Saturday, 12 March 2011
I sent the following to the 38 degrees online petition regarding the treatment of supply teachers:
As a supply teacher I have had to experience the following:
- My local supply registers being handed to agencies, without the LEAs consulting teachers;
- Agencies undercutting nationally agreed scale pay;
- Agencies co-signing a contract to pay an amount, which they subsequently and substantially decrease without consultation;
- A lack of support from LEAs regarding agencies;
- The failure of current statute and employment law to protect my interests;
- Agency pay being cut, instead of increased in line with inflation, over the last nine years;
- Agencies failing to provide a pension and the employers' contribution;
- Agencies paying lip service to holiday pay;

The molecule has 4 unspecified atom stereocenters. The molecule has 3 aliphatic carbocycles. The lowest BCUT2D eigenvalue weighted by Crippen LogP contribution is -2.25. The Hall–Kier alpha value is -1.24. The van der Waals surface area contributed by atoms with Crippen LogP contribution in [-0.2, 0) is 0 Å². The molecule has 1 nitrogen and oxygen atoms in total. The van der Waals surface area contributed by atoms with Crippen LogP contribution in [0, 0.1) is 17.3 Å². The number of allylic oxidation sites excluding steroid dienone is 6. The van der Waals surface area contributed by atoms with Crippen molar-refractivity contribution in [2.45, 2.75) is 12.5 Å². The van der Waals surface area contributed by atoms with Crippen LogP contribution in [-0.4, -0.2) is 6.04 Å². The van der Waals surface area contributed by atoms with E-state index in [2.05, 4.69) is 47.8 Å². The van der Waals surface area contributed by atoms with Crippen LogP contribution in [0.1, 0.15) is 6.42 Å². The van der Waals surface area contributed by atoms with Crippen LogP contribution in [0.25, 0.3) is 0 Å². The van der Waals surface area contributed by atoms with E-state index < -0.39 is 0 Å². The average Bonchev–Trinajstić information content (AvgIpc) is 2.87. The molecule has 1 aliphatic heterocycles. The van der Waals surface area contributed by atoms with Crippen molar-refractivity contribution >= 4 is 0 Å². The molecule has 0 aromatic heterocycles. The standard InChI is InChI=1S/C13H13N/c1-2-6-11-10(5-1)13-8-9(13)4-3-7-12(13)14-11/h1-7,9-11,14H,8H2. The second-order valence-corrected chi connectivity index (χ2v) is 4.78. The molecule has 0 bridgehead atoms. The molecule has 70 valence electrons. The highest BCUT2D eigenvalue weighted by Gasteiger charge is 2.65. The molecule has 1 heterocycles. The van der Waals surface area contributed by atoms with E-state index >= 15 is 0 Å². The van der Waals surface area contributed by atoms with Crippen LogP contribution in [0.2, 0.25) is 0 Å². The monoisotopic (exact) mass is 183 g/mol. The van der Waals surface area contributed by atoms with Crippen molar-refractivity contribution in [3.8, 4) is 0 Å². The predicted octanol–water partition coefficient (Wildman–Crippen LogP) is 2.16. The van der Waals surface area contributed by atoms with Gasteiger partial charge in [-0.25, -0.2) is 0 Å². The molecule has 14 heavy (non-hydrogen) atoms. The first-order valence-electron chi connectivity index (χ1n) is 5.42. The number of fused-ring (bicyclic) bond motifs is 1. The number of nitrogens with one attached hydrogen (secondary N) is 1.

- Headteachers accepting unqualified staff to undertake supply work in their schools;
- A lack of appropriate protection, information, support and guidance from agencies;
- Lectures from agencies on professionalism, while they remain unregulated;
- A lack of professionalism and respect from agencies and their staff;
- An absence of professional development and in-service training;
- Agencies withdrawing work without an explanation;
- Frequent ‘errors’ over pay from agencies, which are always in their favour;
- Inappropriate conduct from agency staff, including aggressive or threatening behaviour and bad manners;
- Requests from different agencies for CRB checks, at my own expense;
- Paying for the GTC subscription at my own expense;
- Having a number of employers and therefore being taxed on the basic rate;
- Having to claim rebates after being taxed on the basic rate.
Sent to 38 degrees at:
Originally posted on Monday, 14 March 2011